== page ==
1987 was a special season for the MLBbro’s on the base paths and at the plate, as Black legends Joe Carter, Eric Davis and Darryl Strawberry compiled three of the four 30-30 seasons recorded that year.
Willie Mays and Bobby Bonds were the only two players in MLB history to accomplish the feat in back-to-back seasons, that was until his son, Home Run King Barry Bonds went on to do it three straight times from 95-97, which helped him match his fathers all time total of five.
Of the 17 Black ballplayers to join this elite group, there are five who have gone on to win League MVP Awards as well as carry their teams to a World Series Championship.
If Cedric Mullins has his way, the Baltimore Orioles will return to their winning ways of the past sooner than people expect. And If the O’s keep him around he’s sure to be a cornerstone of their rebirth.
In an era that places emphasis on slugging percentage, exit velocity and several other metrics meant to enhance run production, there are many who question the importance of a high batting average.
Despite these recent naysayers, MLBbros like Houston Astros outfielder Michael Brantley and Chicago White Sox shortstop Tim Anderson continue to show the value of having a batting champion in the lineup.
On Friday, both Brantley and Anderson, along with fellow MLBbro Cedric Mullins, held three of the top five spots for batting average in the American League.
By Saturday it was a completely different story.
With less than 20 games to go, will any of the bros be able to catch Starling Marte for the batting crown?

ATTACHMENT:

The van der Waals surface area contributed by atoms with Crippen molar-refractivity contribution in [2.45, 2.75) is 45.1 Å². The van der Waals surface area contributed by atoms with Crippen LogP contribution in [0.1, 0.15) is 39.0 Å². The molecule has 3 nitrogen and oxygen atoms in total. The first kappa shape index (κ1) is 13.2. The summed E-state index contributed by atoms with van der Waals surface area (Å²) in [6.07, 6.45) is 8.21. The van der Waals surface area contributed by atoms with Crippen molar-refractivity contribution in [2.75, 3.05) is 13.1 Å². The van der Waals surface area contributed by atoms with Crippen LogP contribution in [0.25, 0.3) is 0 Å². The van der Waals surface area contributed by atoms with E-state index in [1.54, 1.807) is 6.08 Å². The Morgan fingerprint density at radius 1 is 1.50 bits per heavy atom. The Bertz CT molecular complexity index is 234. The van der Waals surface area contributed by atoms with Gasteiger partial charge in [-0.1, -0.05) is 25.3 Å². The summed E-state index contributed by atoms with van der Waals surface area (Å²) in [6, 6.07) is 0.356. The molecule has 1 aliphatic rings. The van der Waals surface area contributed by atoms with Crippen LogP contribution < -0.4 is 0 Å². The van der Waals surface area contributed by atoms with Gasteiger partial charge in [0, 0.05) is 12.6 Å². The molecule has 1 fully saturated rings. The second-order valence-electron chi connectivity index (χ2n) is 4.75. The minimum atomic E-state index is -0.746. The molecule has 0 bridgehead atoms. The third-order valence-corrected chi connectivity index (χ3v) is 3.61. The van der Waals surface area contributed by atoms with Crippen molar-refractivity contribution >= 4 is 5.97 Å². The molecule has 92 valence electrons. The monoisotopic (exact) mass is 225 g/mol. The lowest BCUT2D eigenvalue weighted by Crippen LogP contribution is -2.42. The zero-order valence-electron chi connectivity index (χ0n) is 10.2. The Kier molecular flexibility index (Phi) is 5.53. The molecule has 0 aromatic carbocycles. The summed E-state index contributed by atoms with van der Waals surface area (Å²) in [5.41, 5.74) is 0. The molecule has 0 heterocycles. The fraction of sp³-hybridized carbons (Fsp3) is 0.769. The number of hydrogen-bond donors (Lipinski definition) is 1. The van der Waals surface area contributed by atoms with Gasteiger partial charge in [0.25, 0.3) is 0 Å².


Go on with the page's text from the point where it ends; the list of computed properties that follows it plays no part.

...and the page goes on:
Cedric Mullins has been killing all season in a Baltimore Orioles lineup that doesn’t afford him much protection. He’s on his way to a 30-30 season despite playing on a team void of superstar talent.
While winning the crown would be dope, this late season stretch represents more than a batting title for Anderson and Brantley.
Both of their teams are in first place and with each team’s magic number under 20, the only scoreboard watching necessary will involve each other.
The Tampa Bay Rays currently hold a 5-game lead in the American League, which means at this point the Astros and White Sox are battling for second.
The Astros are 5-2 against the White Sox this season, so in order to secure that second spot, the White Sox will need to make up some ground on Houston.
Unfortunately for Chicago, Anderson has been mostly unavailable in September. After racking up 10 hits, 5 RBI and hitting an impressive .323 over his last 7 games played, Anderson was placed on the IL with what has been described as hamstring soreness.